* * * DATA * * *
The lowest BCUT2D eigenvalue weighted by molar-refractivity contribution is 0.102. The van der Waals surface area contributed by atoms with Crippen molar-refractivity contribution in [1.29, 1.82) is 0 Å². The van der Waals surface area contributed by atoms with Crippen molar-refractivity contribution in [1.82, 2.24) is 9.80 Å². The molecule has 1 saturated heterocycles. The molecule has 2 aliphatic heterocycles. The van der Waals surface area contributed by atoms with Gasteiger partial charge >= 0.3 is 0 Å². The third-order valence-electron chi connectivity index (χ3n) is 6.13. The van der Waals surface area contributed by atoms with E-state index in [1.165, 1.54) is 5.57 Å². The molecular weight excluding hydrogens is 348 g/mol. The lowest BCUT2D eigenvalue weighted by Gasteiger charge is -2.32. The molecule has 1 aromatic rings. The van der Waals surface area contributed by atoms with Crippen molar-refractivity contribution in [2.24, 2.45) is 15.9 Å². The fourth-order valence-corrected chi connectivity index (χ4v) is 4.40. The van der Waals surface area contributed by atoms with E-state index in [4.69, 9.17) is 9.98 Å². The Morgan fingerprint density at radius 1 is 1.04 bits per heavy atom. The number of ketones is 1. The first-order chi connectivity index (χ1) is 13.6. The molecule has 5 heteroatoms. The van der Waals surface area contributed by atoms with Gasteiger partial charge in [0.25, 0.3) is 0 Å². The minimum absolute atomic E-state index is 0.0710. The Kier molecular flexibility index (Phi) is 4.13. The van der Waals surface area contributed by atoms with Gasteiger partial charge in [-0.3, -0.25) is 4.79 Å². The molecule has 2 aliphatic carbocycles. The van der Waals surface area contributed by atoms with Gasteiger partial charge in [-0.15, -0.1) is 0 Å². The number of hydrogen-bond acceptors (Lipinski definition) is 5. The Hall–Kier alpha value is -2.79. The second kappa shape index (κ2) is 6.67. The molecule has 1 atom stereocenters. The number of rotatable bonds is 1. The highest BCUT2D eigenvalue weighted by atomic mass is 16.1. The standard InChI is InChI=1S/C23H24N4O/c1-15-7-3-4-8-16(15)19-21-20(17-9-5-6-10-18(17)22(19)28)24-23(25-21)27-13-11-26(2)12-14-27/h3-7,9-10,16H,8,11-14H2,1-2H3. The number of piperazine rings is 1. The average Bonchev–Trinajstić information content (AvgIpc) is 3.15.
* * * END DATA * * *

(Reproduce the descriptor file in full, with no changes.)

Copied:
The lowest BCUT2D eigenvalue weighted by molar-refractivity contribution is 0.102. The van der Waals surface area contributed by atoms with Crippen molar-refractivity contribution in [1.29, 1.82) is 0 Å². The van der Waals surface area contributed by atoms with Crippen molar-refractivity contribution in [1.82, 2.24) is 9.80 Å². The molecule has 1 saturated heterocycles. The molecule has 2 aliphatic heterocycles. The van der Waals surface area contributed by atoms with Gasteiger partial charge >= 0.3 is 0 Å². The third-order valence-electron chi connectivity index (χ3n) is 6.13. The van der Waals surface area contributed by atoms with E-state index in [1.165, 1.54) is 5.57 Å². The molecular weight excluding hydrogens is 348 g/mol. The lowest BCUT2D eigenvalue weighted by Gasteiger charge is -2.32. The molecule has 1 aromatic rings. The van der Waals surface area contributed by atoms with Crippen molar-refractivity contribution in [2.24, 2.45) is 15.9 Å². The fourth-order valence-corrected chi connectivity index (χ4v) is 4.40. The van der Waals surface area contributed by atoms with E-state index in [4.69, 9.17) is 9.98 Å². The Morgan fingerprint density at radius 1 is 1.04 bits per heavy atom. The number of ketones is 1. The first-order chi connectivity index (χ1) is 13.6. The molecule has 5 heteroatoms. The van der Waals surface area contributed by atoms with Gasteiger partial charge in [0.25, 0.3) is 0 Å². The minimum absolute atomic E-state index is 0.0710. The Kier molecular flexibility index (Phi) is 4.13. The van der Waals surface area contributed by atoms with Gasteiger partial charge in [-0.3, -0.25) is 4.79 Å². The molecule has 2 aliphatic carbocycles. The van der Waals surface area contributed by atoms with Gasteiger partial charge in [-0.15, -0.1) is 0 Å². The number of hydrogen-bond acceptors (Lipinski definition) is 5. The Hall–Kier alpha value is -2.79. The second kappa shape index (κ2) is 6.67. The molecule has 1 atom stereocenters. The number of rotatable bonds is 1. The highest BCUT2D eigenvalue weighted by atomic mass is 16.1. The standard InChI is InChI=1S/C23H24N4O/c1-15-7-3-4-8-16(15)19-21-20(17-9-5-6-10-18(17)22(19)28)24-23(25-21)27-13-11-26(2)12-14-27/h3-7,9-10,16H,8,11-14H2,1-2H3. The number of piperazine rings is 1. The average Bonchev–Trinajstić information content (AvgIpc) is 3.15.